Vocabulary From the Scene

[Loe] means you. It's an informal word. For more about this, you can read this article, Loe in the Indonesian Language.

[Bau] = smelly.

[Banget] = [sekali] = very. In conversational Indonesian, we usually use [banget] instead of [sekali]. 

[Kok] = why.

[Udah] is the colloquial way of saying [sudah] = already. In daily conversation, you will hear Indonesian people say [udah] instead of [sudah].

The second clip is taken from a movie called 3 Hari Untuk Selamanya (2007). Let's watch the clip below.


Conversation from the scene with English translations is as follows.

Yusuf: Eh, kuliah gimana loe? Daftar di mana? Nganggur lagi, nih? (Hey, how about your college? Where did you apply? Or are you postponing again?)

Ambar: Belum kepikiran. Lagian pendidikan di sini juga jauh di bawah standar. Ngapain sih berlomba jadi yang gagal? (Haven't thought about it yet. After all, the education here is also far below standard. Why would you want to compete to be a failure?)

Yusuf: Daripada ngabis-ngabisin duit bokap loe? (It's better than wasting your father's money, right?)

Ambar: Weits! Enak aja loe. Dia tu ya lagi investasi buat perkembangan EQ gue, Suf. (Hey! I don't think so. He's investing for my EQ development, Suf.

Yusuf: Investasi! (What? Investing?)

Ambar: Wah, yoi! (Yeah, man.)

In this scene, Ambar disagreed with Yusuf. That's why she said, "Enak aja loe!"

Vocabulary From the Scene

[Kuliah gimana loe?] = [Kuliah loe gimana?] = [How about your college]. <--- in this sentence, Yusuf asked Ambar about her planning for college. Both sentences mean the same. You don't have to be confused, sometimes in the Indonesian language, you can switch the word order, and the meaning is still the same.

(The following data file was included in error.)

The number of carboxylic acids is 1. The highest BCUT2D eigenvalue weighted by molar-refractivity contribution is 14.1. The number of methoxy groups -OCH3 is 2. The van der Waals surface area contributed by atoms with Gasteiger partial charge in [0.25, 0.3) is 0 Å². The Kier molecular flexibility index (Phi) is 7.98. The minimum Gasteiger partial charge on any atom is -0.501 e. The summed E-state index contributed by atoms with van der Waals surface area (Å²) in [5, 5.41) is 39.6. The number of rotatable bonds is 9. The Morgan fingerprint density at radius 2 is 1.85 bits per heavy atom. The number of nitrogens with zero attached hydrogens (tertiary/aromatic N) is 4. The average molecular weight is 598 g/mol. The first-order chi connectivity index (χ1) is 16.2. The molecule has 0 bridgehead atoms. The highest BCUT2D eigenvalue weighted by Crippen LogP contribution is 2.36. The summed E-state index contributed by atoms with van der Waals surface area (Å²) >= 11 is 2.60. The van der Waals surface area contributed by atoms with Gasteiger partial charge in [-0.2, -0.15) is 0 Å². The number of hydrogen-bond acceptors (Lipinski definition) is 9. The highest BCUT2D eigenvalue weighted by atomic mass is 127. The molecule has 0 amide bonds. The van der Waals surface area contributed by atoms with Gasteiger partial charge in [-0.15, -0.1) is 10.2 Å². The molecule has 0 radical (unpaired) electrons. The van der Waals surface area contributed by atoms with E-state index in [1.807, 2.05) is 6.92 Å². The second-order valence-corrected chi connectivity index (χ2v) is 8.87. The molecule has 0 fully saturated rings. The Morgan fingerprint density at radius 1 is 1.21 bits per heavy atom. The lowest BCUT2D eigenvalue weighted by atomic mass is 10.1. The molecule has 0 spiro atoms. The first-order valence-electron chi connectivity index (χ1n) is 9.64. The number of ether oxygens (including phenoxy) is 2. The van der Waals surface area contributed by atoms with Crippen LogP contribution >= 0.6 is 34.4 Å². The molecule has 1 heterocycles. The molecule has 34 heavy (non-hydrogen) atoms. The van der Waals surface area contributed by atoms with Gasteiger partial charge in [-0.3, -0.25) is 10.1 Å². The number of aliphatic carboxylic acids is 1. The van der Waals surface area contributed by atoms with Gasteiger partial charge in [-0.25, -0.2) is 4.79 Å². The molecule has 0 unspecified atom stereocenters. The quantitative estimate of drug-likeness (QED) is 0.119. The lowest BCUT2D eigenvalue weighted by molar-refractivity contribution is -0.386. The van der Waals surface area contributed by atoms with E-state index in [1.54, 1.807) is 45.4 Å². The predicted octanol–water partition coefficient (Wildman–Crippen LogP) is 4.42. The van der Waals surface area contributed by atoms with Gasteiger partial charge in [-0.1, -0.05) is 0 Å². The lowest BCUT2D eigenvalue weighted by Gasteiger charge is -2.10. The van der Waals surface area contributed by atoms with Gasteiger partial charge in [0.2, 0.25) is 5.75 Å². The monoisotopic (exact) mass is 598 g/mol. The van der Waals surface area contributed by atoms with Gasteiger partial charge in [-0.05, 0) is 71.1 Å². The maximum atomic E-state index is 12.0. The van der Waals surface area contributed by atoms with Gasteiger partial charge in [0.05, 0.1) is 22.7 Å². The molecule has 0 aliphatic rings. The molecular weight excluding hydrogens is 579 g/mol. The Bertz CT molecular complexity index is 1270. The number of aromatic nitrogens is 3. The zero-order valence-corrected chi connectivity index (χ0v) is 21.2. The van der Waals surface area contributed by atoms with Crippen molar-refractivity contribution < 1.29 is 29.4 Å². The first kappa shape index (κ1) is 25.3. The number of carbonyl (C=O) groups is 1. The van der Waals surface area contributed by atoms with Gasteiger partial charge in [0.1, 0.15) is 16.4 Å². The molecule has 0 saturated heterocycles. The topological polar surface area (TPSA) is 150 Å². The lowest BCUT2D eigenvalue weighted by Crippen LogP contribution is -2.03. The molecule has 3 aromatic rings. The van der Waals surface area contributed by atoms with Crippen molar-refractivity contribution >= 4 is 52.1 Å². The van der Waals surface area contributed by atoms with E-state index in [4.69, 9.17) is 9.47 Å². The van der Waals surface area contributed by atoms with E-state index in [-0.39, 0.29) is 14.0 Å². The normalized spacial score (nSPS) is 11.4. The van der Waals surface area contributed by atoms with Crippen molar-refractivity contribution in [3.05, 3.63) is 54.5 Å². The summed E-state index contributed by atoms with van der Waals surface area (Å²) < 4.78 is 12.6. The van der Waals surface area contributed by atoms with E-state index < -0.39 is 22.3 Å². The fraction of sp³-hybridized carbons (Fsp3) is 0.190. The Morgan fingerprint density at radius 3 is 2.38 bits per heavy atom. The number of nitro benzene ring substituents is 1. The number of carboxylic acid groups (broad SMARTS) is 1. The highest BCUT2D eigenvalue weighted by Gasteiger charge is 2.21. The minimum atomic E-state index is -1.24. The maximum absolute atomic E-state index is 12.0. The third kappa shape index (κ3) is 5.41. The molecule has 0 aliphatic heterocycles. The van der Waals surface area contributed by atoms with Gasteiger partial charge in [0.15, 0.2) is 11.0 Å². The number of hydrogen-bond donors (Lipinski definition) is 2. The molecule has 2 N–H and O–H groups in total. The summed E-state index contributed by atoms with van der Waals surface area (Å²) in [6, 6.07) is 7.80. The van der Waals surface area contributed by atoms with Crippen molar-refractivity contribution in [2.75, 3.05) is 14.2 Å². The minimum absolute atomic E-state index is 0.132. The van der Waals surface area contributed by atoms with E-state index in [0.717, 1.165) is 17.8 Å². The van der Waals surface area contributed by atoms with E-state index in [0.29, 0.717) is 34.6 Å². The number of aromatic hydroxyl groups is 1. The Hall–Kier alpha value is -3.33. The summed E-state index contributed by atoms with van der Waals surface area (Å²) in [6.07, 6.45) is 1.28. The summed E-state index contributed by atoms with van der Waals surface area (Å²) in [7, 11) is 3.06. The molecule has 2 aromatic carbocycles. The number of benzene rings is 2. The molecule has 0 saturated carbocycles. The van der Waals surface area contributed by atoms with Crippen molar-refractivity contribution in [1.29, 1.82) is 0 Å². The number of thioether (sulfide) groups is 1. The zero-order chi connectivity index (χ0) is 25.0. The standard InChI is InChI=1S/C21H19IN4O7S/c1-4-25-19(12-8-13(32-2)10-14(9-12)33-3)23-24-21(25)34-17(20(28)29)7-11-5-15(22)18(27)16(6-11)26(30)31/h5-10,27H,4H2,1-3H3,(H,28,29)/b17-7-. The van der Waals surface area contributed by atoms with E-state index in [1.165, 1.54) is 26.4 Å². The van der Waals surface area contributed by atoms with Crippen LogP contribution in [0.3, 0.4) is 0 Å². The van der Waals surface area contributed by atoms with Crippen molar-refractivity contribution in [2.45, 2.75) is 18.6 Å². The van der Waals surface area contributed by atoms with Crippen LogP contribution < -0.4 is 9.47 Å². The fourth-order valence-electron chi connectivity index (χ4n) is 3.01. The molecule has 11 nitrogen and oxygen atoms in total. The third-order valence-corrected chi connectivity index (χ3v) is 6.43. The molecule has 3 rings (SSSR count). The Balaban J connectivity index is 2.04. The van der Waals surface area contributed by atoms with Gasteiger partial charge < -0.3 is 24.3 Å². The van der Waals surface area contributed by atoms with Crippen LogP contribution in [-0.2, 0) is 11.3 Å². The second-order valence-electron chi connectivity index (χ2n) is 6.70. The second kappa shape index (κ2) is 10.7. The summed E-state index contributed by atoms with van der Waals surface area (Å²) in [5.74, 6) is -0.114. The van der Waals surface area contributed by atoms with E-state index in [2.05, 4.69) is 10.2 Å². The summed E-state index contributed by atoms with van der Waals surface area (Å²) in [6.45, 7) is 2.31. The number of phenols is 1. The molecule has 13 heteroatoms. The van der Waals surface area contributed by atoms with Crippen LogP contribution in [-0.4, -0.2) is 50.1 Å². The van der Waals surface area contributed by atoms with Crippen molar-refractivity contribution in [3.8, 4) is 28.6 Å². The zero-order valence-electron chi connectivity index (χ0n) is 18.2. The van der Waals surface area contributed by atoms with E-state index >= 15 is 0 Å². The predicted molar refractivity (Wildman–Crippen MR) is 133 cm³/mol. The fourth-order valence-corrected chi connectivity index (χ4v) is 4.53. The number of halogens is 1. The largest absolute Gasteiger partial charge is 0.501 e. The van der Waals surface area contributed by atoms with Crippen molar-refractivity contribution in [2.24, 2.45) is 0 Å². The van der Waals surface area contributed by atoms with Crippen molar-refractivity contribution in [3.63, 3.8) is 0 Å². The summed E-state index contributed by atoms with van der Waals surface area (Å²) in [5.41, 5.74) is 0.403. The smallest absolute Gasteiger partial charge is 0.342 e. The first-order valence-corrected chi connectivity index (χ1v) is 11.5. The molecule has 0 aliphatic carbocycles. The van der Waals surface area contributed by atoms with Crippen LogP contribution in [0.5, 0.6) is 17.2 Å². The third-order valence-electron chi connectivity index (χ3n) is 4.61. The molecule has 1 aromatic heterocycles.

[Nganggur] is the colloquial way of saying [mengganggur]. Mengganggur means don't have a job, or in this context, she won't continue studying in college after graduating from high school.

When you say [belum kepikiran] when someone asks you about something, it means that you haven't thought about it yet. [Belum kepikiran] is usually used in conversation. More formal than [belum kepikiran] is [belum terpikirkan], and if I turn this into a more formal and complete sentence, it would be [saya belum memikirkannya]. The meaning between the three is still the same.

[Ngapain sih berlomba jadi yang gagal?] is informal, and if I change it into a more formal, than the sentence would be [Mengapa berlomba menjadi yang gagal?] = Why would you want to compete for failure?

[Ngabisin] is the colloquial way of saying [menghabiskan] = to spend.

[Bokap] means father. It is an informal word. For more about this, you can read this article, Bokap in the Indonesian Language.

[Tu] is short for [itu] = that. It's common in conversational Indonesia to drop letters like in this example.

[Yoi] means yes. It is an informal word. For more about this, you can read this article, Yoi in the Indonesian Language.

I think that's all for now. If I find another scene in another movie where the phrase [enak aja] is spoken, Insha Allah, I will update this article again to see more examples from movies. Thank you and bye-bye.